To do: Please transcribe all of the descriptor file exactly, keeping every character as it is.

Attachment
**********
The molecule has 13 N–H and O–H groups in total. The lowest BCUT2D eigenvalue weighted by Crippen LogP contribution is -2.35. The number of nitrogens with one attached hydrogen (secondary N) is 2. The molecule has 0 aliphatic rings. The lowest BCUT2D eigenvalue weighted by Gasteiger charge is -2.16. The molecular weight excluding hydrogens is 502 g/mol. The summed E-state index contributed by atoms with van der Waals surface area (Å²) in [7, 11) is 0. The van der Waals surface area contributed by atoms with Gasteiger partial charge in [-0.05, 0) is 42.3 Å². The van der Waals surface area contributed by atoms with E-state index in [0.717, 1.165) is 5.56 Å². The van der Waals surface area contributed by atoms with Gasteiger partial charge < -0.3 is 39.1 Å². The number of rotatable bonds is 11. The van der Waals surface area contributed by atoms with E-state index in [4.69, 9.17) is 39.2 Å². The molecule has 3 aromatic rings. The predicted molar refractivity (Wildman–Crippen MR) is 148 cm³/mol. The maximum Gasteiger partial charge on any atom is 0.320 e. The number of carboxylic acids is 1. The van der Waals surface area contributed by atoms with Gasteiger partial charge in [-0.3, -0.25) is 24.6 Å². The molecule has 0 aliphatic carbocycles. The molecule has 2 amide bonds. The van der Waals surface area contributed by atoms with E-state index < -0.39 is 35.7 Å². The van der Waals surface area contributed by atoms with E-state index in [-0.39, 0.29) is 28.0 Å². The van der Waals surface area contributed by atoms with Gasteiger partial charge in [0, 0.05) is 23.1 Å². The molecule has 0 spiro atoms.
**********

The molecule has 13 N–H and O–H groups in total. The lowest BCUT2D eigenvalue weighted by Crippen LogP contribution is -2.35. The number of nitrogens with one attached hydrogen (secondary N) is 2. The molecule has 0 aliphatic rings. The lowest BCUT2D eigenvalue weighted by Gasteiger charge is -2.16. The molecular weight excluding hydrogens is 502 g/mol. The summed E-state index contributed by atoms with van der Waals surface area (Å²) in [7, 11) is 0. The van der Waals surface area contributed by atoms with Gasteiger partial charge in [-0.05, 0) is 42.3 Å². The van der Waals surface area contributed by atoms with E-state index in [0.717, 1.165) is 5.56 Å². The van der Waals surface area contributed by atoms with Gasteiger partial charge < -0.3 is 39.1 Å². The number of rotatable bonds is 11. The van der Waals surface area contributed by atoms with E-state index in [4.69, 9.17) is 39.2 Å². The molecule has 3 aromatic rings. The predicted molar refractivity (Wildman–Crippen MR) is 148 cm³/mol. The maximum Gasteiger partial charge on any atom is 0.320 e. The number of carboxylic acids is 1. The van der Waals surface area contributed by atoms with Gasteiger partial charge in [-0.3, -0.25) is 24.6 Å². The molecule has 0 aliphatic carbocycles. The molecule has 2 amide bonds. The van der Waals surface area contributed by atoms with E-state index < -0.39 is 35.7 Å². The van der Waals surface area contributed by atoms with E-state index in [-0.39, 0.29) is 28.0 Å². The van der Waals surface area contributed by atoms with Gasteiger partial charge in [0, 0.05) is 23.1 Å². The molecule has 0 spiro atoms.